About 13 miles northwest of Depew, Oklahoma, sits the almost abandoned town of Shamrock. Once a booming oil town, with as many as 10,000 people, the town now sits fading with only about 100 residents, crumbling foundations, and long-closed businesses. The town began as a small farming hamlet with its post office established on July 9, 1910. Shamrock was named by the first postmaster, J.M. Thomas, for his hometown in southern Illinois. By 1913, the town supported two general stores, a restaurant, and a population of 35 people.
However, this all changed when the Cushing Oil Field began to develop two years later. The townsite soon shifted to the southern edge of the oil field and became a boomtown almost overnight. Nearby, numerous oilfield camps, including Dropright, Gasright, Alright, Downright, Damright, and Justright sprung up in the vicinity.
When the new location for the town was surveyed and platted, Shamrock took on an Irish character with its Main street named Tipperary Road and other streets taking on monikers such as Cork, Dublin, Ireland, St. Patrick, and Killarney. Buildings were painted green, and the town acquired a Blarney stone. Its first newspaper was called the Shamrock Brogue.
Cushing, some 15 miles to the northwest of Shamrock, really boomed as it soon supported 23 refineries, and before long, the town of Drumright was formed just six miles north of Shamrock.
The Cushing field became one of the greatest oil discoveries of the early 1900s, producing 300,000 barrels a day by 1915. By 1919, the Cushing-Drumright area accounted for 17 percent of U. S. and 3 percent of world production of oil, becoming known as the “pipeline crossroads of the world.”
During Shamrock’s oil boom days, the town was a rowdy one with several gambling halls, saloons, brothels, and tough individuals. At one time, noted oil-field entertainer, Ruby Darby, performed in a Shamrock pool hall, entertaining her guests by dancing on top of a pool table.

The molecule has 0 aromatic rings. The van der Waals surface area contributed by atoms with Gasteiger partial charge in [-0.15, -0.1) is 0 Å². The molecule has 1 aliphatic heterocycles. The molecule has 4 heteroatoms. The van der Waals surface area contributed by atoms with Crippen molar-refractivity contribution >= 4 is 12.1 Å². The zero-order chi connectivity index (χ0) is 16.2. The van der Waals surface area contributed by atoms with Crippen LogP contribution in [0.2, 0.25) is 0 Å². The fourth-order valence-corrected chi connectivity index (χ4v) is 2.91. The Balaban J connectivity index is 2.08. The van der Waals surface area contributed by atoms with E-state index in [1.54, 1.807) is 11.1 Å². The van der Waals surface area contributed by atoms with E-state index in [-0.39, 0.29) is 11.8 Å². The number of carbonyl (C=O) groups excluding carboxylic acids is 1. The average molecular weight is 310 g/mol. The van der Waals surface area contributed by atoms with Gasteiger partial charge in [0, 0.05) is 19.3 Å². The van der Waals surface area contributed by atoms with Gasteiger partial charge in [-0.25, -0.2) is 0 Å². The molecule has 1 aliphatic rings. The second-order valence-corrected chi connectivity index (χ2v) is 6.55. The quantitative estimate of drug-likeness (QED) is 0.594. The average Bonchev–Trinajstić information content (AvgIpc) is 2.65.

Shamrock began declining in the mid-1920s as oil-field workers began to move on to new boomtowns. Before long, stores, pool halls, hotels, and other businesses began to close as the nearby oil-field camps were left deserted. Houses were moved to new locations, and business buildings stood closed up.
By 1930 the population of Shamrock had decreased to about 700 persons. However, Shamrock still supported a bank that Pretty Boy Floyd robbed in 1932. Floyd was also seen casing the Depew Bank from the town’s post office, though he never robbed it.
Although the Cushing oilfield continued to produce massive amounts of oil, the production had been mostly automated, and the numbers of men were no longer needed. Cumulative production in the Cushing oilfield exceeded 450,000,000 barrels by the end of 1979.
Though the town is still called home to about 100 souls, many of its buildings sit decaying and vandalized. However, in keeping with its old Irish customs, the town still sports an annual St. Patrick’s Day parade. The town also continues to sport an open post office and a Grill & Grocery.
Shamrock is six miles south of Drumright, Oklahoma, on highway 16. To access from Route 66, travel approximately 3.5 miles west of Depew, then turn right on Creek County Road N3620 for about 9 miles before entering Shamrock.